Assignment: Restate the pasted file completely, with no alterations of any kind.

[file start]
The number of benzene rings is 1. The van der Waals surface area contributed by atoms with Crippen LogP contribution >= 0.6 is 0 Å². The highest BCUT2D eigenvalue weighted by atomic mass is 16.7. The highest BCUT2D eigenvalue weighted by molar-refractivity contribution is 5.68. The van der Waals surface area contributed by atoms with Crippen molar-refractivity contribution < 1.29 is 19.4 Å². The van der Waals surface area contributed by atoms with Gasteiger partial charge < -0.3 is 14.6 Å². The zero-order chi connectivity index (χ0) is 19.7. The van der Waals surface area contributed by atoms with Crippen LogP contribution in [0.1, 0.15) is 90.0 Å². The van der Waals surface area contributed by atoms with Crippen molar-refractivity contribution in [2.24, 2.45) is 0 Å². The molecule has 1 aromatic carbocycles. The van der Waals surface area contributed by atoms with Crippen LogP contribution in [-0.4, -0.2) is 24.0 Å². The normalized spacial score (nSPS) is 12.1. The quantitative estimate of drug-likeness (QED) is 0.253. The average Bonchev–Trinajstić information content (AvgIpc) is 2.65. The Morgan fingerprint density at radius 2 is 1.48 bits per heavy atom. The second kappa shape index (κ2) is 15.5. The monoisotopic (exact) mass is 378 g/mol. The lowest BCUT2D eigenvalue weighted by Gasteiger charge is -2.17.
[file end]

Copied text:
The number of benzene rings is 1. The van der Waals surface area contributed by atoms with Crippen LogP contribution >= 0.6 is 0 Å². The highest BCUT2D eigenvalue weighted by atomic mass is 16.7. The highest BCUT2D eigenvalue weighted by molar-refractivity contribution is 5.68. The van der Waals surface area contributed by atoms with Crippen molar-refractivity contribution < 1.29 is 19.4 Å². The van der Waals surface area contributed by atoms with Gasteiger partial charge < -0.3 is 14.6 Å². The zero-order chi connectivity index (χ0) is 19.7. The van der Waals surface area contributed by atoms with Crippen LogP contribution in [0.1, 0.15) is 90.0 Å². The van der Waals surface area contributed by atoms with Crippen molar-refractivity contribution in [2.24, 2.45) is 0 Å². The molecule has 1 aromatic carbocycles. The van der Waals surface area contributed by atoms with Crippen LogP contribution in [-0.4, -0.2) is 24.0 Å². The normalized spacial score (nSPS) is 12.1. The quantitative estimate of drug-likeness (QED) is 0.253. The average Bonchev–Trinajstić information content (AvgIpc) is 2.65. The Morgan fingerprint density at radius 2 is 1.48 bits per heavy atom. The second kappa shape index (κ2) is 15.5. The monoisotopic (exact) mass is 378 g/mol. The lowest BCUT2D eigenvalue weighted by Gasteiger charge is -2.17.